Ask the quintessential, “How would you describe yourself,” and the results can be a mixed bag. But retiring Professor of Taxation John Tripp, PhD (MSBA 1975, MT 1976) is so self-aware, he offers the answer before being asked.
Loyalty, passion and determination have woven together his 40-year career at the Daniels College of Business, his acclaimed profession as a certified public accountant and his personal life.
Referencing his Most Determined Varsity Wrestler award from Michigan Technological University as an undergraduate metallurgical engineering major, Tripp said it “encapsulates in a small little nutshell my personality, which is, ‘If you’re going to do it, you’re going to do it.’”
Fittingly, his office in the third-floor School of Accountancy suite boasts a wall sign that reads, “Failure is not an option.”
Tripp said not all students like his high standards and expectations, but the ones who’ve gotten on board are well-prepared for career success.
“I’m really passionate about getting people over the bar,” he said. “The reason I’ve thrived as a teacher is because we have really highly motivated, very smart students and those are the ones I relate to. I’m an advocate for student learning, student accomplishments and student success.”
In a memory book Tripp received at his retirement celebration with over 75 guests May 19 in the Joy Burns Tuscan Ballroom, Mark Vogels (MT 1976), former director of DU’s Graduate Tax Program, wrote, “You should be very proud of what you have accomplished and the number of students that have had The John Tripp experience. I am quite sure that every one of the students that has been in your classes has a John Tripp story they fondly remember. The University is losing one of its best and brightest professors; someone that always loved teaching, made it fun to sit in class and challenged the student to do the best job possible.”
In addition to teaching classes in the School of Accountancy and the Graduate Tax Program at the Sturm College of Law, Tripp accumulated two walls’ worth of accolades as a mentor and student organization advisor. He served as the Beta Alpha Psi financial honor organization’s chapter advisor for 10 years and, in 2010, was named one of five national faculty advisors out of more than 260 chapters.
Tripp also coached DU undergraduate student teams to honorable mention results at the 2006-2010 Deloitte Tax Case National Competition. The University honored Tripp with the Ascend award for “exceptional educators and scholars.”
“John has dedicated his life to creating professionals,” said Sharon Lassar, director of the School of Accountancy. “He helps students develop the confidence to tackle hard problems.”
Many alumni have told Tripp he significantly influenced their lives. Five of his former students established the Dr. John Tripp Endowed Scholarship to support Master of Accountancy students.
Tripp set a high bar as a professional accountant too—again with his loyalty and dedication to the practice.
He worked as a CPA at KPMG for two years, and, while on leave from DU, in the National Tax Department of Ernst & Young as a visiting professor and tax expert—the only person in the nation to serve as faculty in residence for two years at the firm.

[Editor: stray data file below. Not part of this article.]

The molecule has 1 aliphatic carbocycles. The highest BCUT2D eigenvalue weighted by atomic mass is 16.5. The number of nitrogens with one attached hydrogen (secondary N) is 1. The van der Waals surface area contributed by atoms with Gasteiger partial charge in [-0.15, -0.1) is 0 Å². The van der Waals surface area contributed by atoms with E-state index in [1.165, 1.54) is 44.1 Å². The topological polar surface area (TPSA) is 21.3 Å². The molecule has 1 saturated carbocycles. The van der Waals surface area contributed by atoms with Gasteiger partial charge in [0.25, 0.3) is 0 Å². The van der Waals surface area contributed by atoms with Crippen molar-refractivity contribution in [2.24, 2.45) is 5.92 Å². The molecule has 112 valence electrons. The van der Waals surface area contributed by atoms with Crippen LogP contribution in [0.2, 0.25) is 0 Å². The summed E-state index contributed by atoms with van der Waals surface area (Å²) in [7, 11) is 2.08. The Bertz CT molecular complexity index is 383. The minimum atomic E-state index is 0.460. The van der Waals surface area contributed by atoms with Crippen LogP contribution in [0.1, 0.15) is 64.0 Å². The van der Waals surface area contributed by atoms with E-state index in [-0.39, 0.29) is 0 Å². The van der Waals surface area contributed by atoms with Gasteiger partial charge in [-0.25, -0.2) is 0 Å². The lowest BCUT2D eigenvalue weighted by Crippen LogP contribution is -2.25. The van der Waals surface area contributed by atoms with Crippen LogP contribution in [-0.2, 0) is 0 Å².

“It was probably the hardest work I’ve ever done in my life,” Tripp said. “It’s what I am most proud of on the professional side of being a CPA.”
He also spent three sabbaticals working in the Denver offices of KPMG, Arthur Andersen & Co. and a large oil and gas company. Tripp’s expertise lies in natural resources taxation, property transactions and consolidated returns.
Pulling out a tattered DU national championship hockey ticket from his wallet (he and his son, Jim, are pictured cheering together on the ticket), Tripp reads the singular word spanning the memento: Passionate.
It’s passion for positively impacting the community that led to his 2009 CPAs That Make A Difference award from the Colorado Society of CPAs. Tripp was recognized for his work with the Volunteer Income Tax Assistance project. VITA connects accounting students with people who cannot afford tax return preparation services. The students gain invaluable experience preparing real tax returns that they file with the IRS.
Additionally, Tripp is a former trustee of the Council of Petroleum Accountants Societies Colorado and was co-chair of the COPAS-Colorado Tax Committee. He served on several tax committees at the Colorado Society of CPAs. He has also taught continuing education classes to more than 5,000 oil and gas tax accountants.
Tripp has published articles in a multitude of professional tax and oil and gas journals, is a contributing author to several tax textbooks, and has served as a member of the American Taxation Association, the University of Denver’s Tax Institute Planning Committee, and on financial committees for his children’s sports teams.
Speaking of family, after dedicating so much time to his work, Tripp looks forward to spending his hard-earned retirement traveling with his wife, Lori, and with his three adult sons, Johnny, Jim (BS 2009, MAcc 2009, MT 2010) and Joe (BSME, MBA 2015).
First up, wine tasting and hot air ballooning in Napa Valley. Alaska, Australia and a river cruise through Europe are also on his list.
Tripp will continue his loyalty to the community: he has been a member of Valley Country Club for 25 years and Hope Church for 35, where, as lead usher, he schedules 60 ushers for weekly church services (and, of course, chairs the finance committee).
His golden retriever, Yogi, keeps him young. “He’s full of energy,” Tripp said. “We got him four or five years ago with the idea that when we’re getting older, he needs to get older so we can all get together. He hasn’t gotten that idea yet.”
Tripp will retire in June 2019.